Solano Local Food Advisory Board Final Meeting
By Stephanie Oelsligle Jordan, Local Food Program Manager
On Feb. 5, 2019, the Local Food Advisory Board met for their final meeting during Sustainable Solano’s USDA LFPP planning grant (for a current list of Advisory Board members, click here). Led by Elena Karoulina, the meeting covered an overview and findings of the nearly completed feasibility study (including recommendations) and next steps. There was also a brief call for final suggestions on the feasibility study, and a discussion on how the Advisory Board might move forward as a “Solano Local Food System Alliance.”
As we know, there have been two main deliverables for this grant: 1) a feasibility study and 2) a business plan for Community Food Centers. Results from the feasibility study showed that there are several obstacles for creating Community Food Centers at this point in time, including lack of coordinated engagement, interest and trust among farmers; lack of public awareness/interest in a local food system; and challenges in demonstrating the value of a local food system to the community. There also remain challenges with distribution of farm products, and county-level agritourism policies that are not conducive to promoting farms who wish to connect with their surrounding communities. As a result, Sustainable Solano has notified USDA of this change, and will suggest submitting a Strategic Plan of Action in place of the business plan for Community Food Centers.
At the same time, several Advisory Board members acknowledged that by creating this space for collaboration among stakeholders, we have accomplished a great deal. And, there is room for growth here — all agreed that we should expand and diversify the Advisory Board, so there are representatives from institutional customers, economic development, food assistance, etc., and work to transform the Advisory Board into a “Solano Local Food System Alliance.”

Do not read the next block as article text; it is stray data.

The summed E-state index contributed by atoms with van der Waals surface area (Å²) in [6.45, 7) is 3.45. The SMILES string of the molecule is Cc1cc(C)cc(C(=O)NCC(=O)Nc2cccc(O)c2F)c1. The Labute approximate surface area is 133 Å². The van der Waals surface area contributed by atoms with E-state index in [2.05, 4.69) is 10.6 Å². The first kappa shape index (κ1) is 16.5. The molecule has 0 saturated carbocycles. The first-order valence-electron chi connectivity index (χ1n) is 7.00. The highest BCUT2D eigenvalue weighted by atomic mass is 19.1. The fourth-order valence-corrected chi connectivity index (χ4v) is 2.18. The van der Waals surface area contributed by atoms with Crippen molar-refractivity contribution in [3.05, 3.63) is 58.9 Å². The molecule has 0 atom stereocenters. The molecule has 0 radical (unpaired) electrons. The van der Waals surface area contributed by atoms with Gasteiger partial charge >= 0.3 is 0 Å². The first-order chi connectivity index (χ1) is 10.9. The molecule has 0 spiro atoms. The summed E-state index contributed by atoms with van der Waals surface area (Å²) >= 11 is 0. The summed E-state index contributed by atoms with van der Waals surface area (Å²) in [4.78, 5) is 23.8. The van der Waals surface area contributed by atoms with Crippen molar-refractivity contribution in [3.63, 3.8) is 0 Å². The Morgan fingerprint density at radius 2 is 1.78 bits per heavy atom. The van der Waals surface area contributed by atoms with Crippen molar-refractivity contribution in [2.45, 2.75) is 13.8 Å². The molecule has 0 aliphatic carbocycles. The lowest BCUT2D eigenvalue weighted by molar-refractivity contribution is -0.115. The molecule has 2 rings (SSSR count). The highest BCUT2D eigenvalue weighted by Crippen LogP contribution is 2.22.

Over the course of the meeting, the group brought up several valid questions:
- Should we look to a regional food system, and not just within Solano County? (Should we reach out to neighboring farmers in Yolo and Sacramento Counties?) By combining supply from both regions – yet prioritizing products from Solano County – we would be better able to support institutional demand and create a stronger farm-to-institution program within Solano County.
- What rules/regulations need to be changed so that farmers markets within Solano County can better support Solano-based farmers? (This question came up after a lively discussion on the barriers that farmers face to participate in Solano County farmers markets.) Interim Agricultural Commissioner Jose Arriaga had great information and insight from his past work with farmers markets in San Diego. This topic will be addressed in a separate meeting.
- How do we harmonize environmental, economic and social needs within a local food system so that it really does work for everyone? This is the million-dollar question! Food systems are very complex, and as we work toward the creation of one in Solano County, we will aim to balance these three pillars, and hold this question as the “guiding star” of our work.
- While a food hub does not seem feasible at this point in time, are there existing models that are operating sustainably? If so, can we adopt any of their practices to our situation? Yes! We are always looking at other models from which to glean information, processes, etc. Additionally, we seek to amplify and support existing, successful models/businesses in the county that are already participating in a local food system.
Everyone agreed that the next major step is to build infrastructure among the farmers. Our proposed action plan includes setting up channels for farmer input/feedback, creating a separate communications plan to raise public awareness of Solano farms/farmers, identifying technical assistance opportunities for small farmers (which could be offered via CAFF and other organizations) and seeking funding from the California Department of Food and Agriculture, which would support both public awareness/education and linking farmers to institutions (i.e. hospital cafeterias). We will also strive to learn more about the food assistance system within the county (i.e. EBT, Market Match) and what opportunities/challenges affect getting local food through these channels.
We look forward to working with our Solano Local Food System Alliance on these next steps, as we hold to the vision for an environmentally sustainable, economically viable and socially just local food system in Solano County.